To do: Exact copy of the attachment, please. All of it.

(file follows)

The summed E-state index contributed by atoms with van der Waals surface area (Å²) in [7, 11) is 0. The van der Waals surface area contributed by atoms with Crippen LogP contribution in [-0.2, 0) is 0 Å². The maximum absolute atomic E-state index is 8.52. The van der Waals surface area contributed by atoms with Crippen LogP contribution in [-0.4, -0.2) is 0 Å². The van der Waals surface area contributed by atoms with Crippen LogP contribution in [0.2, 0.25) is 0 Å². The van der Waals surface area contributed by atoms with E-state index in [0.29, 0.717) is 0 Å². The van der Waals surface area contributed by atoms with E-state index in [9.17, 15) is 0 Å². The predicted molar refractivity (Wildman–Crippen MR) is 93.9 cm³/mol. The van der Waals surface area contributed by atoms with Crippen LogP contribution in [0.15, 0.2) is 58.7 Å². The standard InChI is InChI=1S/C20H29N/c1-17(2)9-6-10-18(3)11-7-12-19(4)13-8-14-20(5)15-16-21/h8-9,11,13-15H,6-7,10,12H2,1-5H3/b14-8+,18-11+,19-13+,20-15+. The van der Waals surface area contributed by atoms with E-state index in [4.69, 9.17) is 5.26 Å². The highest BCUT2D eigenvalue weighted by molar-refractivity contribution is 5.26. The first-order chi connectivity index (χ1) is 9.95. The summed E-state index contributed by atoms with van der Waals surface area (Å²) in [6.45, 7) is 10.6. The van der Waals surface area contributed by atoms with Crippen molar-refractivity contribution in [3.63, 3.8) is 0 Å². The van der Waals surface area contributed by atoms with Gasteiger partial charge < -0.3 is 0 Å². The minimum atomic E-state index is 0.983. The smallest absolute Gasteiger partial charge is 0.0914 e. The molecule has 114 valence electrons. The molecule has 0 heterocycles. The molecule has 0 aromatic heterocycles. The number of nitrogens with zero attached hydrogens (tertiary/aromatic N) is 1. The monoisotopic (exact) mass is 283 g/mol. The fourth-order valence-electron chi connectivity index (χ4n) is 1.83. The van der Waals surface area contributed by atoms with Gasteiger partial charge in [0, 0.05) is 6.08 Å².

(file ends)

The summed E-state index contributed by atoms with van der Waals surface area (Å²) in [7, 11) is 0. The van der Waals surface area contributed by atoms with Crippen LogP contribution in [-0.2, 0) is 0 Å². The maximum absolute atomic E-state index is 8.52. The van der Waals surface area contributed by atoms with Crippen LogP contribution in [-0.4, -0.2) is 0 Å². The van der Waals surface area contributed by atoms with Crippen LogP contribution in [0.2, 0.25) is 0 Å². The van der Waals surface area contributed by atoms with E-state index in [0.29, 0.717) is 0 Å². The van der Waals surface area contributed by atoms with E-state index in [9.17, 15) is 0 Å². The predicted molar refractivity (Wildman–Crippen MR) is 93.9 cm³/mol. The van der Waals surface area contributed by atoms with Crippen LogP contribution in [0.15, 0.2) is 58.7 Å². The standard InChI is InChI=1S/C20H29N/c1-17(2)9-6-10-18(3)11-7-12-19(4)13-8-14-20(5)15-16-21/h8-9,11,13-15H,6-7,10,12H2,1-5H3/b14-8+,18-11+,19-13+,20-15+. The van der Waals surface area contributed by atoms with E-state index in [4.69, 9.17) is 5.26 Å². The highest BCUT2D eigenvalue weighted by molar-refractivity contribution is 5.26. The first-order chi connectivity index (χ1) is 9.95. The summed E-state index contributed by atoms with van der Waals surface area (Å²) in [6.45, 7) is 10.6. The van der Waals surface area contributed by atoms with Crippen molar-refractivity contribution in [3.63, 3.8) is 0 Å². The van der Waals surface area contributed by atoms with Gasteiger partial charge < -0.3 is 0 Å². The minimum atomic E-state index is 0.983. The smallest absolute Gasteiger partial charge is 0.0914 e. The molecule has 114 valence electrons. The molecule has 0 heterocycles. The molecule has 0 aromatic heterocycles. The number of nitrogens with zero attached hydrogens (tertiary/aromatic N) is 1. The monoisotopic (exact) mass is 283 g/mol. The fourth-order valence-electron chi connectivity index (χ4n) is 1.83. The van der Waals surface area contributed by atoms with Gasteiger partial charge in [0, 0.05) is 6.08 Å².